The claim in the August 25 Northerner article “Rising tuition not keeping students away from NKU” unfortunately cannot be substantiated. First of all, only a careful study, which to my knowledge has not been conducted, could link tuition with enrollment levels. We simply have no way of knowing how rising tuition has affected individual students’ ability to afford and attend NKU.
Second, the article is based on dated, inaccurate data. Prior to the beginning of classes, enrollment indeed looked like it would increase, despite the higher tuition. However, that projection was incorrect. As of August 25, undergraduate enrollment was in fact slightly lower than last year’s. (Only seniors enrolled in greater numbers, probably because they wish to graduate as soon as possible to escape the burden of next year’s likely exorbitant tuition increase.)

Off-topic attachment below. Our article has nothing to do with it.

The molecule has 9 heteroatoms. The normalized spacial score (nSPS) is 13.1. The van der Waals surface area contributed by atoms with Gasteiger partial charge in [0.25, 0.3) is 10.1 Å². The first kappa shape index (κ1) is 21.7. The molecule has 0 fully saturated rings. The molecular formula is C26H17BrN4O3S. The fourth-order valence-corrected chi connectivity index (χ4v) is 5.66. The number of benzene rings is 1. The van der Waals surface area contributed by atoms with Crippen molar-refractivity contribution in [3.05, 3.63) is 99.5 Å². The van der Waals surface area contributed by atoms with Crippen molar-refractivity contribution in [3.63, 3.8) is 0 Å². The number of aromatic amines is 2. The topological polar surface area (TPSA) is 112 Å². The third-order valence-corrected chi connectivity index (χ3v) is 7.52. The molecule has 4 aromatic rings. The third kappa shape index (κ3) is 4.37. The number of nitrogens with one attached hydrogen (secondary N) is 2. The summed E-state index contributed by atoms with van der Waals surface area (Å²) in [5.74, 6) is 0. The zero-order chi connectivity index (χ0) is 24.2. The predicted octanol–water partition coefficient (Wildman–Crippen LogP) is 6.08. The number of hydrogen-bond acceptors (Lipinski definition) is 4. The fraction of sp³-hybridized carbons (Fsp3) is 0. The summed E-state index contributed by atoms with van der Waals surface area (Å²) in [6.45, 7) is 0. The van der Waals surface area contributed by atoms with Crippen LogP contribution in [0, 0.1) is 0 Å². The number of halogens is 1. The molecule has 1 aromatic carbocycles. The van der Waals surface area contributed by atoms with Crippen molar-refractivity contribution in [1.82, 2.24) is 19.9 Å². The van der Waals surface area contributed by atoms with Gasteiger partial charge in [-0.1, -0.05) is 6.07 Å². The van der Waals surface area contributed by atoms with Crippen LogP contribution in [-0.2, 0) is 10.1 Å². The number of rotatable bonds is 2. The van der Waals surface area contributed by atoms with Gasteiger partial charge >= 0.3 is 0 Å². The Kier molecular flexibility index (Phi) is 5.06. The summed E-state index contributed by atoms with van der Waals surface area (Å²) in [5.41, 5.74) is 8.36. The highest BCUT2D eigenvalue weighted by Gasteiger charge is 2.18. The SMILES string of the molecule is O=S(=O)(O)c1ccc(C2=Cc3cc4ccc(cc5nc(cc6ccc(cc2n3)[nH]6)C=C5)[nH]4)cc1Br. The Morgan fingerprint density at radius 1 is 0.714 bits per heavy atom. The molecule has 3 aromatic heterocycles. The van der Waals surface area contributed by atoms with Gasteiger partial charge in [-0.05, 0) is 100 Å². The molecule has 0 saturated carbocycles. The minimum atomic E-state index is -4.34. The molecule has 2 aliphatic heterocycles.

During the summer, the Kentucky Post also reported that 2004 enrollment, despite the increase in tuition, was projected to increase. There is now a false notion in the Northern Kentucky community that probably will be believed by most, despite its falseness. That should make it easier for the Board of Regents to approve next year’s exorbitant tuition increase.
I use the word “exorbitant” with care. Since the tuition increase at many colleges and universities (including NKU) now surpasses the inflationary rate of health insurance, I think the term “exorbitant” an appropriate one. It’s all about institutional reputation, purchased with students’ dollars.
Paul Ellis Director, Learning Assistance Program